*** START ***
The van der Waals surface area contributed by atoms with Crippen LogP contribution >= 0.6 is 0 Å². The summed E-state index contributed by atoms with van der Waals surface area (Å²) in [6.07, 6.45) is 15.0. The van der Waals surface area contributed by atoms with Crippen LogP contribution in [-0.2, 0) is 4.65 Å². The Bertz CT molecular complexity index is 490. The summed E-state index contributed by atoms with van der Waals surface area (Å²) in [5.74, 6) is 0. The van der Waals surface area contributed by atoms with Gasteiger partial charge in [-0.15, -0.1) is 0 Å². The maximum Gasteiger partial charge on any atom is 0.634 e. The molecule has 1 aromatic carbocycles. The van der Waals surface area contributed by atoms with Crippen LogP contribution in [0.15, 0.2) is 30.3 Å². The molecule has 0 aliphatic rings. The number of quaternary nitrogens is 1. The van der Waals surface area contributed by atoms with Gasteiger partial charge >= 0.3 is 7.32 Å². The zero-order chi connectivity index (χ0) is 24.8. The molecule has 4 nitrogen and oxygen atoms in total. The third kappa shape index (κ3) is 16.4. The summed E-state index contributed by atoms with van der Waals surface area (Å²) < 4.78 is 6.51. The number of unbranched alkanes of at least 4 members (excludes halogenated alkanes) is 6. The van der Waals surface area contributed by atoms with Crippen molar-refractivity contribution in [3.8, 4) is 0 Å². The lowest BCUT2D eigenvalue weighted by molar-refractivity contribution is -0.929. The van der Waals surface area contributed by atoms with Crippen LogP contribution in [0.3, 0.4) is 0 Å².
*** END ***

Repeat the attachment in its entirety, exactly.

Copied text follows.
The van der Waals surface area contributed by atoms with Crippen LogP contribution >= 0.6 is 0 Å². The summed E-state index contributed by atoms with van der Waals surface area (Å²) in [6.07, 6.45) is 15.0. The van der Waals surface area contributed by atoms with Crippen LogP contribution in [-0.2, 0) is 4.65 Å². The Bertz CT molecular complexity index is 490. The summed E-state index contributed by atoms with van der Waals surface area (Å²) in [5.74, 6) is 0. The van der Waals surface area contributed by atoms with Gasteiger partial charge in [-0.15, -0.1) is 0 Å². The maximum Gasteiger partial charge on any atom is 0.634 e. The molecule has 1 aromatic carbocycles. The van der Waals surface area contributed by atoms with Crippen LogP contribution in [0.15, 0.2) is 30.3 Å². The molecule has 0 aliphatic rings. The number of quaternary nitrogens is 1. The van der Waals surface area contributed by atoms with Gasteiger partial charge >= 0.3 is 7.32 Å². The zero-order chi connectivity index (χ0) is 24.8. The molecule has 4 nitrogen and oxygen atoms in total. The third kappa shape index (κ3) is 16.4. The summed E-state index contributed by atoms with van der Waals surface area (Å²) < 4.78 is 6.51. The number of unbranched alkanes of at least 4 members (excludes halogenated alkanes) is 6. The van der Waals surface area contributed by atoms with Crippen molar-refractivity contribution in [3.8, 4) is 0 Å². The lowest BCUT2D eigenvalue weighted by molar-refractivity contribution is -0.929. The van der Waals surface area contributed by atoms with Crippen LogP contribution in [0.3, 0.4) is 0 Å².